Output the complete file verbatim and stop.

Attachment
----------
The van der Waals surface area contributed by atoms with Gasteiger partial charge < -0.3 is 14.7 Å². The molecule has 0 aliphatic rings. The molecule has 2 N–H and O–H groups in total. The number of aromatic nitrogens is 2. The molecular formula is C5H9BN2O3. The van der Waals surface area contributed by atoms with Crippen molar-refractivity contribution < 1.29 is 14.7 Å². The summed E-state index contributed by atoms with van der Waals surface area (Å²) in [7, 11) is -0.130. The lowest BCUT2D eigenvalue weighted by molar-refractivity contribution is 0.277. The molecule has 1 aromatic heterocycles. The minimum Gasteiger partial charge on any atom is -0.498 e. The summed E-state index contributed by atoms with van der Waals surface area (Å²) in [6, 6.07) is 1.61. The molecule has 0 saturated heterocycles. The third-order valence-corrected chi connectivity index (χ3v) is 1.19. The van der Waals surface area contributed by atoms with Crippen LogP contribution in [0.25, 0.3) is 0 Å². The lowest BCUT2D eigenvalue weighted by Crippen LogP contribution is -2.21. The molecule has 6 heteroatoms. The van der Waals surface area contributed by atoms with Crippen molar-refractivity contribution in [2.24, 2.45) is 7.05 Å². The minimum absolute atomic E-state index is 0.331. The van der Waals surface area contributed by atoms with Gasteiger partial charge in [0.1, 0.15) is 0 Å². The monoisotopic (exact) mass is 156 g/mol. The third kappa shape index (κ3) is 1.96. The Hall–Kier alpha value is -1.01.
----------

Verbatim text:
The van der Waals surface area contributed by atoms with Gasteiger partial charge < -0.3 is 14.7 Å². The molecule has 0 aliphatic rings. The molecule has 2 N–H and O–H groups in total. The number of aromatic nitrogens is 2. The molecular formula is C5H9BN2O3. The van der Waals surface area contributed by atoms with Crippen molar-refractivity contribution < 1.29 is 14.7 Å². The summed E-state index contributed by atoms with van der Waals surface area (Å²) in [7, 11) is -0.130. The lowest BCUT2D eigenvalue weighted by molar-refractivity contribution is 0.277. The molecule has 1 aromatic heterocycles. The minimum Gasteiger partial charge on any atom is -0.498 e. The summed E-state index contributed by atoms with van der Waals surface area (Å²) in [6, 6.07) is 1.61. The molecule has 0 saturated heterocycles. The third-order valence-corrected chi connectivity index (χ3v) is 1.19. The van der Waals surface area contributed by atoms with Crippen LogP contribution in [0.25, 0.3) is 0 Å². The lowest BCUT2D eigenvalue weighted by Crippen LogP contribution is -2.21. The molecule has 6 heteroatoms. The van der Waals surface area contributed by atoms with Crippen molar-refractivity contribution in [2.24, 2.45) is 7.05 Å². The minimum absolute atomic E-state index is 0.331. The van der Waals surface area contributed by atoms with Gasteiger partial charge in [0.1, 0.15) is 0 Å². The monoisotopic (exact) mass is 156 g/mol. The third kappa shape index (κ3) is 1.96. The Hall–Kier alpha value is -1.01.